Obituary of Jane Morrow McKain June 28, 1897 (probably Marcellus News): "Jane Morrow was born in Down county, Ireland, February 25, 1816. She was married to Thomas McKain in 1836, and came to America in the spring of 1849. They lived in the state of New York seven years and then came to Michigan and made their home in Porter, Van Buren county. Eight children were born to them, seven of whom, with her husband, survive her. They were all with her in the last moments, which was a great joy to her as she retained her mind till within a few hours of her passing away. She asked if they would all be with her and when told they would said, "O, I am so, happy, happy, happy." She was prepared and willing to go. The last words one of her sons could catch were, "In my Father's Kingdom, on the first floor." She had been a devoted member of the Presbyterian church in her old home. She was a true wife, a loving mother and a kind neighbor, beloved by young and old. Knowing how bright and good everything seemed to her we truly feel that her last years were her best.
CARD OF THANKS
We return our sincere thanks to the kind friends who assisted us during the last sickness and burial of our wife and mother.
THOMAS MCKAIN AND FAMILY"
Last Will & Testament of Jane McKain
Oct. 6, 1820
July 01, 1897
May 10, 1818
June 28, 1897
Jane McKain portrait
Jane McKain portrait (stained) Please contact Jim Adams (adamsmckain at gmail.com) if you have a better copy of this portrait.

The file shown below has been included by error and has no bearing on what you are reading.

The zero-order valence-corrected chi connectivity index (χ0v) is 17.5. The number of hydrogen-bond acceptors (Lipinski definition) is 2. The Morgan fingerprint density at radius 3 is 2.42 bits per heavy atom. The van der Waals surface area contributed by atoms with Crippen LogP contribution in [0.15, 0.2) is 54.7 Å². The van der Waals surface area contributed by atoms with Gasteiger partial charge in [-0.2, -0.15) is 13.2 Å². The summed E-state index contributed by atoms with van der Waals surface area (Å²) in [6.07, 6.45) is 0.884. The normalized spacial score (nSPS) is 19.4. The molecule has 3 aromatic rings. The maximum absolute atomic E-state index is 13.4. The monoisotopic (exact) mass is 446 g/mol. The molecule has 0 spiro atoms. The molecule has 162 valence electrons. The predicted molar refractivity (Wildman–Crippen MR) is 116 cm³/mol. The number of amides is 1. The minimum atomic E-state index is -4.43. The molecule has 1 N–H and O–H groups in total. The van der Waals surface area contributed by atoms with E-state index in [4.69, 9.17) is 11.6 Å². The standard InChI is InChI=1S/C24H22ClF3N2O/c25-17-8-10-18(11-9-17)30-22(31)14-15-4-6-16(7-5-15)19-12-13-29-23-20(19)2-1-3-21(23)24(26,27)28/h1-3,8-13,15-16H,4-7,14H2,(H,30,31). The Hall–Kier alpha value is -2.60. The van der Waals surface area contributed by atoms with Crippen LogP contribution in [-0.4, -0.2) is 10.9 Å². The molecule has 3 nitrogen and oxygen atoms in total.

Jane McKain and her family
Thomas & Jane (Morrow) McKain had 8 children:
1. Allen McKain (b. 1839 - 07 Feb 1893) He married, Mary who died 18 May 1928. They both are buried in Fort Hill Cemetery, Auburn, NY.
Obituary for Allen McKain from the Adams-McKain reunion books: ""OBSEQUIES OF ALLEN MCKAIN An Unusually Large Funeral This Afternoon.
Seldom has the death of a private citizen caused more universal regret throughout the whole city than that of Allen McKain, and seldom has the dead been followed to its last resting place by a more imposing cortege of citizens. The entire plant of D.M. Osborne & Co. (farm implement company) was shut down this aftrnoon and crape streamers of mourning waved in the breeze from every entrance.
At 2:30 o'clock this afternoon private services were held at the home of the deceased for the family, conducted by Rev. Willia Searls, D.D. and Rev. William Hubbard, pastor of the First Presbyterian church. The services were very simple, consisting of a brief prayer and the reading of an appropriate psalm.
At 3 o'clock the concluding services were held at the First Presbyterian church. The large auditorium was copletely filled with sorrowing friends, gathered to pay a last tribute of respect for the dead. Over six hundred employees of D.M. Osborne & Co. with whom the deceased had for so many years bee numbered, occupied reserved seats in the body of the church.
The services were very simple, Rev. Mr. Hubbard offered prayer and read suitable passages of Scripture and a brief but feeling eulogy was delivered by Rev. Dr. Searls, a life long friend of the deceased. Mrs. C.M. Elliot sang two solos, "Nearer My God to Thee," the favorite hymn of Mr. McKain, nad "Sometime We'll Understand." The latter was very appropriate and is appended:
SOME WE'LL UNDERSTAND
Now now, but in the coming years